keys into the middle of sequence set blocks. Even in this case the insert
time for the IOT was about 40% longer than the sum of the insert and index
times for the conventional table.
(in key order)
Performance with short primary key (all times in seconds).
The results from the retrieval tests were less marked than had been
anticipated. Retrieval by primary key from an IOT with no overflow segment
was faster than retrieval from the equivalent conventional table with a
primary key index, and retrieval through a secondary index on an IOT was
slower than retrieval through a secondary index on a conventional table.
The differences in I/O traffic (more correctly block visits) were
consistent with this model.
The overhead of using the secondary index on an IOT was not excessive.
However it was felt that because retrieval via a non-unique index
typically leads to more rows being retrieved per query than using a
primary key index, retrieval from an IOT via a secondary indexes might
amplify the negative performance impact in a production environment.
For almost all purposes an IOT has precise functional equivalence to a
traditional Oracle table, now referred to as a Heap Organized Table.
However no table used by existing applications should be converted to an
IOT without first checking whether and how that application use the pseudo
column rowid.. Represented in character form, the rowid for an IOT not
only requires more space (42 bytes as against 18 for a conventional table)
but also changes if the primary key is updated. This latter behavior will
only affect an application that updates twice using the same rowid, once
to update the primary key and then again to update any column in the row.
Such behavior is deprecated.
Online Table Reorganization
With version 8.1 it is possible to rebuild or reorganize an Index
Organized Table in parallel with normal use of the table, including DML.
The minimal version of the syntax is delightfully simple e.g.
SAMPLE move online;
The keyword online is optional. If it is not present then DML against the
table is blocked for the duration of the operation but during timing tests
it was found that in the absence of any update traffic move online was
consistently around 30% faster than plain move. The reasons for this
anomaly are unknown.
The great concern was that the time to perform the move, or rebuild,
operation would be greatly increased if updates occurred in parallel with
the alter table … move online but tests showed that the performance was
surprisingly good. A compute bound update loop was coded in PL/SQL to
perform 10,000 updates and commit after each update. Run on an otherwise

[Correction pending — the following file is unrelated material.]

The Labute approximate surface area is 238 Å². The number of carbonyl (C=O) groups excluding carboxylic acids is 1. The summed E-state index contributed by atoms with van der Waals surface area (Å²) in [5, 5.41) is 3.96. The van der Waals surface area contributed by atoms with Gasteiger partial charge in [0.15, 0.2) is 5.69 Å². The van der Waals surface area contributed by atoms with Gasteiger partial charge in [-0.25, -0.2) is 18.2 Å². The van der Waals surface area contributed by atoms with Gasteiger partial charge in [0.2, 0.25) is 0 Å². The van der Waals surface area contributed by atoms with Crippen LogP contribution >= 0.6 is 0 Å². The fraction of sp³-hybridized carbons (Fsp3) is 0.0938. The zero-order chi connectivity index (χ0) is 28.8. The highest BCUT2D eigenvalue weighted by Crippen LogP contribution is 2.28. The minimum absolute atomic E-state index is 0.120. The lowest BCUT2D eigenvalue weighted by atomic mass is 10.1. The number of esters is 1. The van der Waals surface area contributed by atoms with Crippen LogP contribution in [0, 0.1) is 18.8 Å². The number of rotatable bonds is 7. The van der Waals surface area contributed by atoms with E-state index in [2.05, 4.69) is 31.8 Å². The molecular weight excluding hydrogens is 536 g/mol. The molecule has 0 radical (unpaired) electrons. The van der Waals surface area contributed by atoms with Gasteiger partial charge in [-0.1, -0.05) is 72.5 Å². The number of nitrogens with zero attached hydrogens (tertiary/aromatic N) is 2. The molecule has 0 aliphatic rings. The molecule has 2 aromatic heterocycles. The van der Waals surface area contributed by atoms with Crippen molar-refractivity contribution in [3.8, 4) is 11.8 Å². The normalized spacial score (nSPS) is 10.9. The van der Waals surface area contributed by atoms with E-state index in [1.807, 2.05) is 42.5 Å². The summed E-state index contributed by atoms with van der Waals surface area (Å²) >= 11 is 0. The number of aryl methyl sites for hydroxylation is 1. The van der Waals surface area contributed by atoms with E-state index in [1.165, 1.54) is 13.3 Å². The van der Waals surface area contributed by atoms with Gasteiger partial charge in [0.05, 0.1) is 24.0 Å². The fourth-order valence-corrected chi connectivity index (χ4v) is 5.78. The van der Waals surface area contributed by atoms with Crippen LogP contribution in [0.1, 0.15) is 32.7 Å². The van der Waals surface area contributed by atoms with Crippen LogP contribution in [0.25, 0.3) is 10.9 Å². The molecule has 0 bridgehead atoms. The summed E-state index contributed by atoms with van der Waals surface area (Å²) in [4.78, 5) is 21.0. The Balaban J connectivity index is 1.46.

empty machine this took 74 seconds to complete. The rebuild, run without
any other load, took 21 seconds for a total of 91 seconds to perform the
two tasks serially.
When the two tasks were run in parallel by starting the update and then
immediately starting the rebuild, the total elapsed time for the update
was 127 seconds with the rebuild running in parallel for 119 of those
A series of further tests were performed at lower update volumes. These
demonstrated that updating in parallel with a rebuild or move
approximately doubled the time taken per update and slowed the rebuild by
almost exactly the time taken by the update. From the tests performed
alter table … move online appears to impose a reasonable overhead and to
As stated above, these update tests were performed in transactions that
contained only a single update. Execution of alter table … move online
requires two "quiet points". Execution of the statement will neither start
nor complete while there are uncommitted transactions against the table;
while it is underway any number of transactions may be initiated against
the table, but they must all complete before the rebuild will end. This is
unlikely to be of concern unless the application contains very long
For applications that want to get closer to 24X365 but expect to have a
need to move or reorganize tables, the availability of alter table … move
online presents a further motivation to consider the use of Index
Many applications use the database to handle arrays of transient working
data. This is especially common in applications written using Rapid
Application Development (RAD) tools that may not feature the robust memory
management features required in order to handle data arrays.
The use of fully persistent database objects (tables) to hold transient
session-specific data can cause a number of performance and functional
problems in an Oracle environment. All changes to such tables are recorded
in both rollback segments and the redo log for recovery purposes, and in
multi-user environments which share a permanent table for transient use it
may be necessary to index every row inserted using the session id (SID).
Shared tables also require the application to perform expensive deletes at
end of transaction or session, and to implement recovery code to clean up